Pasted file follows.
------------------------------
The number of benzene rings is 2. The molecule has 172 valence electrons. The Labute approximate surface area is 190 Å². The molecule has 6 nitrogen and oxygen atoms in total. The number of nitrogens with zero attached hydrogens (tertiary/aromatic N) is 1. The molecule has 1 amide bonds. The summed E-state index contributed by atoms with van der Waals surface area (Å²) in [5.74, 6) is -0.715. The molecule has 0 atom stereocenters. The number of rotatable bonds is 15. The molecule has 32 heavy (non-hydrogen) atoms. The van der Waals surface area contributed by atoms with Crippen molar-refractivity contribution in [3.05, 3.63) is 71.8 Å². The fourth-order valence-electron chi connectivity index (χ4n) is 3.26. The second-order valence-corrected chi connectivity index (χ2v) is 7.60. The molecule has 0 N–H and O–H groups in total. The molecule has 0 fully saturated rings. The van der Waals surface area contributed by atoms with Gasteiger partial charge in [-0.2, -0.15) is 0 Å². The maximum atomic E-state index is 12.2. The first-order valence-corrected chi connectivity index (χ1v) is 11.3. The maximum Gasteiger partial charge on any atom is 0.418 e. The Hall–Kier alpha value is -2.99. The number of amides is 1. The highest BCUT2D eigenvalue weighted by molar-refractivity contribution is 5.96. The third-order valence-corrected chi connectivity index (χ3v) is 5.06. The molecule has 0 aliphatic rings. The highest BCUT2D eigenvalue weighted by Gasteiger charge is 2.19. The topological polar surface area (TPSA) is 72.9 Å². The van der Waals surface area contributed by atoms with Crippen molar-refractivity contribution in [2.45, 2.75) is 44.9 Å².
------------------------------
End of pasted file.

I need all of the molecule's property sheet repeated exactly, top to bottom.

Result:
The number of benzene rings is 2. The molecule has 172 valence electrons. The Labute approximate surface area is 190 Å². The molecule has 6 nitrogen and oxygen atoms in total. The number of nitrogens with zero attached hydrogens (tertiary/aromatic N) is 1. The molecule has 1 amide bonds. The summed E-state index contributed by atoms with van der Waals surface area (Å²) in [5.74, 6) is -0.715. The molecule has 0 atom stereocenters. The number of rotatable bonds is 15. The molecule has 32 heavy (non-hydrogen) atoms. The van der Waals surface area contributed by atoms with Crippen molar-refractivity contribution in [3.05, 3.63) is 71.8 Å². The fourth-order valence-electron chi connectivity index (χ4n) is 3.26. The second-order valence-corrected chi connectivity index (χ2v) is 7.60. The molecule has 0 N–H and O–H groups in total. The molecule has 0 fully saturated rings. The van der Waals surface area contributed by atoms with Gasteiger partial charge in [-0.2, -0.15) is 0 Å². The maximum atomic E-state index is 12.2. The first-order valence-corrected chi connectivity index (χ1v) is 11.3. The maximum Gasteiger partial charge on any atom is 0.418 e. The Hall–Kier alpha value is -2.99. The number of amides is 1. The highest BCUT2D eigenvalue weighted by molar-refractivity contribution is 5.96. The third-order valence-corrected chi connectivity index (χ3v) is 5.06. The molecule has 0 aliphatic rings. The highest BCUT2D eigenvalue weighted by Gasteiger charge is 2.19. The topological polar surface area (TPSA) is 72.9 Å². The van der Waals surface area contributed by atoms with Crippen molar-refractivity contribution in [2.45, 2.75) is 44.9 Å².